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Australia - Measures Affecting Importation of Salmon
Report of the Appellate Body
6. Article 5.5 of the SPS Agreement
42. According to Canada, the issue facing the Panel under Article 5.5 was not whether the risks posed by different products were the same, but whether the appropriate levels of protection maintained by Australia to address those risks were different, and, if they were, whether those differences were arbitrary or unjustifiable and resulted in discrimination or a disguised restriction on international trade.
43. The key point before the Panel, in Canada's view, was that despite the absence of evidence that dead, eviscerated, fresh, chilled or frozen salmon for human consumption has ever introduced disease anywhere, and that the risk of such introduction was extremely low, Australia closes its market. By contrast, when faced with the knowledge that many of the same disease agents are entering Australia, through fish products other than salmon, Australia allows the fish products in, because it claims not to know the likelihood that those disease agents would infect the Australian salmonid population or the consequences if they did. In other words, Australia adopts two diametrically opposed levels of protection.
44. Canada claims that contrary to Australia's assertions, the Panel did consider "potential biological and economic consequences." Australia had argued that for different situations to be comparable, both disease and consequences needed to be the same. However, the Panel found as a fact, based on the experts' testimony, that for a given disease, the biological and economic consequences of a disease introduction would be the same or similar, regardless of the product introducing the disease.
45. In response to Australia's claim that the Panel denied it the right to adopt a cautious approach, and to determine its own level of protection, Canada points out that what the Panel did was to compare the measures imposed by Australia in respect of salmon and non-salmonids. Australia contended throughout the case that its appropriate level of protection for disease agents that could affect its salmonids is very conservative. According to Canada, it was so conservative in fact, that at times Australia appeared to be insisting that no matter how remote the probability or likelihood of the risk, the mere possibility that such disease agents might be introduced was sufficient for it to ban salmonids that might host the agents in question. When confronted with the fact that many of the same disease agents not only might occur, but are known to occur in non-salmonid products, Australia takes a very different approach: it lets the products in. It is, therefore, difficult to understand what Australia hopes to gain by faulting the Panel for comparing only disease agents known to occur in salmon with those known to occur in non-salmonids. According to Canada, had the Panel expanded its analysis to contrast Australia's "cautious" position on potential disease agents in salmonids with its "open market" for non-salmonids in which such disease agents have been confirmed, Australia's discrepancies in levels of protection would have appeared that much greater.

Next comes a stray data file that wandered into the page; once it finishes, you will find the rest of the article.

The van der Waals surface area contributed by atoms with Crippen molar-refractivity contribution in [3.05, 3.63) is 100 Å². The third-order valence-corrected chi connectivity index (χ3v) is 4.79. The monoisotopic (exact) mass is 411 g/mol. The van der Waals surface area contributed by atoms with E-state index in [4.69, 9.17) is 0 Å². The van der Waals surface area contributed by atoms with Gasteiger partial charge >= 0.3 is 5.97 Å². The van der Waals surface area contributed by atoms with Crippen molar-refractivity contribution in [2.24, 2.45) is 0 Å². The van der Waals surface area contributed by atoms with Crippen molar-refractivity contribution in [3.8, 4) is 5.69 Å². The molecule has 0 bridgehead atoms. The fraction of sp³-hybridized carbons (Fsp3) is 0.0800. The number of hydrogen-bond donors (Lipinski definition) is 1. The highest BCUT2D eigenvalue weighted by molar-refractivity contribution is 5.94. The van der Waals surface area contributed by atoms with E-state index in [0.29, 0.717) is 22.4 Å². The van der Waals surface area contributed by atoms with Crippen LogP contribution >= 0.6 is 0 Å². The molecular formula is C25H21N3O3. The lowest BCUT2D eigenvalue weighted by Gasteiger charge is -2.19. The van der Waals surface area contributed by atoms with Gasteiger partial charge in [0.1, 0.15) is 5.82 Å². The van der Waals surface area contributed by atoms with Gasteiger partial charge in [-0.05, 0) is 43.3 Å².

46. According to Canada, the Panel might well have found that the distinctions in levels of protection in all of the different situations identified by Canada were arbitrary or unjustifiable. However, it did not. Instead, it focused on the two comparative products - whole frozen herring used as bait and live ornamental finfish - for which Australia's differing measures seemed the most egregious. This was because, as the Panel's experts noted, the importation of live ornamental fish and bait fish are generally considered to pose higher risks of introducing exotic disease agents than does the importation of dead fish for human consumption. Moreover, as the experts noted, there has never been a recorded case of dead, eviscerated fish, such as the salmon that Australia prohibits, resulting in an exotic disease introduction. By contrast, there are many such documented introductions in the case of live fish, even in Australia.
47. Canada states that when it comes to the risks of disease introduction that non-salmonid imports (particularly live fish, bait fish, and other fish for human consumption) pose to Australia's salmonids, Australia demands that Canada provide not just evidence, but proof of risk. However, in the case of salmonid imports, despite the strong evidence that the risk is negligible, Australia imposes an import ban "just in case".